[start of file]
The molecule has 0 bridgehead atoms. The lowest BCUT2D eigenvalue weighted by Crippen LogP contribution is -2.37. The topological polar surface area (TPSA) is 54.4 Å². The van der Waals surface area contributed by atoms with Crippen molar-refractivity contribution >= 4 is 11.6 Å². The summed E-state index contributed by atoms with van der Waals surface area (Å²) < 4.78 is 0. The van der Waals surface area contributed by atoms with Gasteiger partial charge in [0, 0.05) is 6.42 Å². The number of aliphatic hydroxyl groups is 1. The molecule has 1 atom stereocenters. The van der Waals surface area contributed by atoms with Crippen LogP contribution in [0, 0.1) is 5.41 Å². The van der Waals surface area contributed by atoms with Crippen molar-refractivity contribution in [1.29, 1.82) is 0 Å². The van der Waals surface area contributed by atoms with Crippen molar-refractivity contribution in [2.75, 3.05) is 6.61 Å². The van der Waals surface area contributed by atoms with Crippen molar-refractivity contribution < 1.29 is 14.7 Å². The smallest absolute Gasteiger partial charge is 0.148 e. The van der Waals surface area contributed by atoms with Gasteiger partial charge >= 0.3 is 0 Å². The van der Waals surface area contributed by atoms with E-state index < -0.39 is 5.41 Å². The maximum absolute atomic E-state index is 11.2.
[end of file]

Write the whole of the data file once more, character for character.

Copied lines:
The molecule has 0 bridgehead atoms. The lowest BCUT2D eigenvalue weighted by Crippen LogP contribution is -2.37. The topological polar surface area (TPSA) is 54.4 Å². The van der Waals surface area contributed by atoms with Crippen molar-refractivity contribution >= 4 is 11.6 Å². The summed E-state index contributed by atoms with van der Waals surface area (Å²) < 4.78 is 0. The van der Waals surface area contributed by atoms with Gasteiger partial charge in [0, 0.05) is 6.42 Å². The number of aliphatic hydroxyl groups is 1. The molecule has 1 atom stereocenters. The van der Waals surface area contributed by atoms with Crippen LogP contribution in [0, 0.1) is 5.41 Å². The van der Waals surface area contributed by atoms with Crippen molar-refractivity contribution in [1.29, 1.82) is 0 Å². The van der Waals surface area contributed by atoms with Crippen molar-refractivity contribution in [2.75, 3.05) is 6.61 Å². The van der Waals surface area contributed by atoms with Crippen molar-refractivity contribution < 1.29 is 14.7 Å². The smallest absolute Gasteiger partial charge is 0.148 e. The van der Waals surface area contributed by atoms with Gasteiger partial charge >= 0.3 is 0 Å². The van der Waals surface area contributed by atoms with E-state index < -0.39 is 5.41 Å². The maximum absolute atomic E-state index is 11.2.